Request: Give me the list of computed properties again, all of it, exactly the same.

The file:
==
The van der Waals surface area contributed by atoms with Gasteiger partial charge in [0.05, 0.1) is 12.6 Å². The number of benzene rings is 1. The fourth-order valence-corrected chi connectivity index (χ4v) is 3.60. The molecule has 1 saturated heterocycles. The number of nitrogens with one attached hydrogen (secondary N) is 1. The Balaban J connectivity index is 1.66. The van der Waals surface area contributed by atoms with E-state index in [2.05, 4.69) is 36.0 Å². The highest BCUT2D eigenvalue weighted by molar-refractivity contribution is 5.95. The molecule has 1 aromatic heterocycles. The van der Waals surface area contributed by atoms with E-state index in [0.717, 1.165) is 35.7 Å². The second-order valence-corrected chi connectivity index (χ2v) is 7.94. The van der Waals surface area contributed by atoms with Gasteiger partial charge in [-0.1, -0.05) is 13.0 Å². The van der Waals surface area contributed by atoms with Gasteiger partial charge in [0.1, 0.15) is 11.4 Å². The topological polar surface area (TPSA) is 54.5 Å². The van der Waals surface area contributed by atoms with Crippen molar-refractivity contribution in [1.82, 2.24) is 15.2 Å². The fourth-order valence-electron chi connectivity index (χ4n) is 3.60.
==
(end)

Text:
The van der Waals surface area contributed by atoms with Gasteiger partial charge in [0.05, 0.1) is 12.6 Å². The number of benzene rings is 1. The fourth-order valence-corrected chi connectivity index (χ4v) is 3.60. The molecule has 1 saturated heterocycles. The number of nitrogens with one attached hydrogen (secondary N) is 1. The Balaban J connectivity index is 1.66. The van der Waals surface area contributed by atoms with E-state index in [2.05, 4.69) is 36.0 Å². The highest BCUT2D eigenvalue weighted by molar-refractivity contribution is 5.95. The molecule has 1 aromatic heterocycles. The van der Waals surface area contributed by atoms with E-state index in [0.717, 1.165) is 35.7 Å². The second-order valence-corrected chi connectivity index (χ2v) is 7.94. The van der Waals surface area contributed by atoms with Gasteiger partial charge in [-0.1, -0.05) is 13.0 Å². The van der Waals surface area contributed by atoms with Gasteiger partial charge in [0.1, 0.15) is 11.4 Å². The topological polar surface area (TPSA) is 54.5 Å². The van der Waals surface area contributed by atoms with Crippen molar-refractivity contribution in [1.82, 2.24) is 15.2 Å². The fourth-order valence-electron chi connectivity index (χ4n) is 3.60.